That reality is quite different from the situation in many Israeli towns and cities, where the family run corner store - the "makolet" is still ubiquitous.
|Liat Market, Ra'anana
Until relatively recently, the options were credit or cash, though now the owners moved to a computerized system and began accepting credit cards. Like with the old style corner stores, such as the one that my aunt and uncle used to run, the owners get to know quite a number of the customers well. There is a definite sense of a common social fabric. This is partially due to the general Israeli openness and the way in which people interact across the country. But it is also a product of a culture that still values the local corner store and its benefits, including the close personal relationship with the owners. Baked goods, the daily newspapers and the dairy products are all delivered, fresh, early in the morning and many people use these really fresh goods for their breakfast or their packed lunches for themselves or for their kids' school lunches.
While these are only two examples, I have seen these makolets all over the country, in large and small cities and towns. This "makolet culture" is a reflection of a number of aspects of life in Israel. It captures the warm and close social interaction that often takes place between retailers and customers, when they are not angrily negotiating over the appropriate price of an item. It also captures the lack of a hard social barrier than can often exist in North America between store owners and their patrons. And while watching people pay for goods in the makolet, often by way of credit, with payments for larger orders divided up over a number of installments, you get the sense that the makolet is also represenative of the way in which many retail transactions are conducted.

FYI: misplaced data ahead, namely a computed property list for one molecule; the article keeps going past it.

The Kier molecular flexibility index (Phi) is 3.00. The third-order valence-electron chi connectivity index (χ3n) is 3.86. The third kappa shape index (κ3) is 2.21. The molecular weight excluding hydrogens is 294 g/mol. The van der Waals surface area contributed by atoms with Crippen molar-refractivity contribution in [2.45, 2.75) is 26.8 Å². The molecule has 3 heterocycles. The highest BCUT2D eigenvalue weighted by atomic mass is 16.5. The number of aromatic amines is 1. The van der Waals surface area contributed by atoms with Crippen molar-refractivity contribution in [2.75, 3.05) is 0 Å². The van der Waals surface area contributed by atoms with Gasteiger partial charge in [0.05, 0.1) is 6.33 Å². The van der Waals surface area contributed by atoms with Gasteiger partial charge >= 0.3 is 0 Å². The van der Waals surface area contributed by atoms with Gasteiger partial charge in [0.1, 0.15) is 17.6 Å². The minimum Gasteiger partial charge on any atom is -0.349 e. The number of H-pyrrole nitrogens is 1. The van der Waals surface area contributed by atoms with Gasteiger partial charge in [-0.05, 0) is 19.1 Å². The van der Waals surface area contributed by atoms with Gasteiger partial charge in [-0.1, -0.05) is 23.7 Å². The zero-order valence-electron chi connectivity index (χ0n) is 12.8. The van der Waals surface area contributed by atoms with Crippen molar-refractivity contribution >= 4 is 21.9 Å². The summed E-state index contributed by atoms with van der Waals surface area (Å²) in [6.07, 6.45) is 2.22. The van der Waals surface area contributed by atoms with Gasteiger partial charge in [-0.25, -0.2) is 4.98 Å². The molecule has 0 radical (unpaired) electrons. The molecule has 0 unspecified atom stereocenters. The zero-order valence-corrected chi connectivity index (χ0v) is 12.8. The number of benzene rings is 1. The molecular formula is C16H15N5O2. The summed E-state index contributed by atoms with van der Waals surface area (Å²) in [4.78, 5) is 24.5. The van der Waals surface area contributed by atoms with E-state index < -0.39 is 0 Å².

Overall, these makolets are throwbacks to the corner stores of years ago in many large North American cities, like the one that my aunt and uncle ran for so many years. But unlike the situation in North America, there seems to be little likelihood that these makolets will vansih anytime soon. They are far too ingrained in the social fabric of the country.